To the extent that the Russia war in Ukraine has gone badly and that ties to Russia damage China’s international image, Beijing is distancing itself from the message conveyed at the Sino-Russian summit in February 2022 prior to the war of “no limits” to relations. Yet, it considers Moscow an invaluable strategic asset in the most important struggle with Washington, militarily, diplomatically, in economic security, and in the global clash of values. Now that Russia is weakened and more isolated, it is also a prime opportunity to extend Sinocentrlsm. Russia is ever more a junior partner and will pay the price. Moscow has boxed itself into a corner for which it is still unprepared.

Russians have long detected a lack of respect from Chinese. If one reason for the war in Ukraine was to win more respect, its counterproductive effect, visible increasingly since the summer of 2022, is obvious to Moscow. What was bothersome in earlier years is likely to become seriously irksome. Yes, China will want closer relations, needed now by Russia, but on terms more onerous and more offensive to Russian national identity. This dilemma is not going to go away because, on the surface, China is solicitous, and in the background are more acrimonious relations with the US and its allies.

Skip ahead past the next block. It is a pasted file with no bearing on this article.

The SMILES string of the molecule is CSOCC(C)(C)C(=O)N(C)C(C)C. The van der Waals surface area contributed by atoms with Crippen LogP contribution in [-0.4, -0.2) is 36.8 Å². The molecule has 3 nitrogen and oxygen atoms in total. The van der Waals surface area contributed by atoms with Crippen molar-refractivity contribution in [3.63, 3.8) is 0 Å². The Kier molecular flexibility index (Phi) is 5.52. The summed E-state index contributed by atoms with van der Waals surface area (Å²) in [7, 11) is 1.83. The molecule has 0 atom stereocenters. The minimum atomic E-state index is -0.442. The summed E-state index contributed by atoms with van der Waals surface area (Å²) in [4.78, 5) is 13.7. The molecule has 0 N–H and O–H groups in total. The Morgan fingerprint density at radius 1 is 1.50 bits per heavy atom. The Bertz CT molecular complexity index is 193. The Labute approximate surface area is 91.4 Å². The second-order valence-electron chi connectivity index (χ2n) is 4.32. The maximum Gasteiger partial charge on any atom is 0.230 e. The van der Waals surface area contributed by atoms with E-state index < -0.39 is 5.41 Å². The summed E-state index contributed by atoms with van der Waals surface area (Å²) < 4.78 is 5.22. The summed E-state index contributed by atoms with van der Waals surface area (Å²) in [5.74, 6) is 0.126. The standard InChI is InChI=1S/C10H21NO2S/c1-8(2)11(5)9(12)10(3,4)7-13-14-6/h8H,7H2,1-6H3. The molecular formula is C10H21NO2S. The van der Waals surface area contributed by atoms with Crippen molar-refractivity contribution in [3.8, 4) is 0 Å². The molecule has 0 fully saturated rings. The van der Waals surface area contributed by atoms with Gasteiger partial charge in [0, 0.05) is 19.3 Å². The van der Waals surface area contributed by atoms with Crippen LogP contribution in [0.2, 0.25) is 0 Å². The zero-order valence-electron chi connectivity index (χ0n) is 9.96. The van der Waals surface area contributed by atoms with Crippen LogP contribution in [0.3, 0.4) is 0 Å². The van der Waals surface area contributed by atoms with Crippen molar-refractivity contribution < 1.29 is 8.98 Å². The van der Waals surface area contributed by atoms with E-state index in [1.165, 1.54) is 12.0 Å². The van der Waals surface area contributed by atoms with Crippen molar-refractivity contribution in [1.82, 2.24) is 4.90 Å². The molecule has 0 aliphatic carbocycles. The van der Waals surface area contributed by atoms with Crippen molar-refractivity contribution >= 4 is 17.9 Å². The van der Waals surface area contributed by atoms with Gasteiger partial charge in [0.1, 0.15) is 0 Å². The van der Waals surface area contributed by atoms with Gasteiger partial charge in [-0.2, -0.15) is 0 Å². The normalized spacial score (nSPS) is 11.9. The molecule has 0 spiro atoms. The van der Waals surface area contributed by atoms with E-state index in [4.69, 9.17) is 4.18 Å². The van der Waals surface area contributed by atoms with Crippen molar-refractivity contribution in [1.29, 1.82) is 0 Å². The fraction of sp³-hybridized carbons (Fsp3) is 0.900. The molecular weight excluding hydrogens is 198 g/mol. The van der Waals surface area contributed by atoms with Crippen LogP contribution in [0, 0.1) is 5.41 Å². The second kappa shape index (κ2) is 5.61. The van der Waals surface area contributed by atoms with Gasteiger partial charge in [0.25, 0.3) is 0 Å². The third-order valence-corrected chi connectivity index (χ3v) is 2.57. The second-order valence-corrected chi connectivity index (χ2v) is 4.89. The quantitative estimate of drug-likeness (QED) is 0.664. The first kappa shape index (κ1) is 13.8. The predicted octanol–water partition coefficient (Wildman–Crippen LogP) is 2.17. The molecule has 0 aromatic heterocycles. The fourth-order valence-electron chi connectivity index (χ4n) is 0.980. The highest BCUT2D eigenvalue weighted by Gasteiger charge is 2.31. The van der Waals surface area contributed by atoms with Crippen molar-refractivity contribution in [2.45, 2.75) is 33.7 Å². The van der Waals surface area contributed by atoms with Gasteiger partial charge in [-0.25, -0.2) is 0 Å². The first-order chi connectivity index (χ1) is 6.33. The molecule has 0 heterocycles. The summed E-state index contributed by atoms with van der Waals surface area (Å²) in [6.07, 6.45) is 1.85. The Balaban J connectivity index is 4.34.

The ball is in Russia’s court. China will want to rein it in, take advantage of it, and draw the relationship closer on China’s terms. The illusion of GEP is unsustainable. The Ukraine war backfired as a way to gain more equality with China. Putin may see no way forward but to agree to China’s terms. Yet, a backlash in the Russian elite is not inconceivable. Three factors are likely to make it a possibility: 1) the high level of distrust of China, never fully overcome from the Sino-Soviet split and even revived in the 2010s; 2) the lack of respect in China for Russia, felt more vividly in recent years and now exacerbated by the Ukraine war; and 3) the backlash in Russia to the failure in Ukraine, which may take no less than a year or two to play out.

The record of the “Turn to the East” is of an increasingly close partnership without increasing trust or confidence that it could proceed favorably for Russia absent a drastic change. The illusion of Eurasianism is shattered, and the reality of advancing Sinocentrism is approaching. This leaves the Russian state and people with no good options and no inevitability.